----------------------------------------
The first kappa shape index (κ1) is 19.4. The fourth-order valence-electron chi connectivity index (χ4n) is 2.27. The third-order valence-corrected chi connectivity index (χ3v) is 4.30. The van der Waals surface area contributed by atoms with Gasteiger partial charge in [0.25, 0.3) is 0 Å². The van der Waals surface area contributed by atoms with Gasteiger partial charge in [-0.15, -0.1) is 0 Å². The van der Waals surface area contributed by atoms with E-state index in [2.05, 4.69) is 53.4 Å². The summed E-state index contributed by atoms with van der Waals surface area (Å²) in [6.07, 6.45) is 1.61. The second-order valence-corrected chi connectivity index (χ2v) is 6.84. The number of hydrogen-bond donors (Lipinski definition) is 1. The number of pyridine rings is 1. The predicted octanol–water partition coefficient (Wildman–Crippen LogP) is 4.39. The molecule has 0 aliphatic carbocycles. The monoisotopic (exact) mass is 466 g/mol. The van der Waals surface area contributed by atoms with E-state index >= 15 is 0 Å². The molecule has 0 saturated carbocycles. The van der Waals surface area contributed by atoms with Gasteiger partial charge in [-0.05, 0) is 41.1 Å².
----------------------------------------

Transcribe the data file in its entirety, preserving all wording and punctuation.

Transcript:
The first kappa shape index (κ1) is 19.4. The fourth-order valence-electron chi connectivity index (χ4n) is 2.27. The third-order valence-corrected chi connectivity index (χ3v) is 4.30. The van der Waals surface area contributed by atoms with Gasteiger partial charge in [0.25, 0.3) is 0 Å². The van der Waals surface area contributed by atoms with Gasteiger partial charge in [-0.15, -0.1) is 0 Å². The van der Waals surface area contributed by atoms with E-state index in [2.05, 4.69) is 53.4 Å². The summed E-state index contributed by atoms with van der Waals surface area (Å²) in [6.07, 6.45) is 1.61. The second-order valence-corrected chi connectivity index (χ2v) is 6.84. The number of hydrogen-bond donors (Lipinski definition) is 1. The number of pyridine rings is 1. The predicted octanol–water partition coefficient (Wildman–Crippen LogP) is 4.39. The molecule has 0 aliphatic carbocycles. The monoisotopic (exact) mass is 466 g/mol. The van der Waals surface area contributed by atoms with E-state index >= 15 is 0 Å². The molecule has 0 saturated carbocycles. The van der Waals surface area contributed by atoms with Gasteiger partial charge in [-0.05, 0) is 41.1 Å².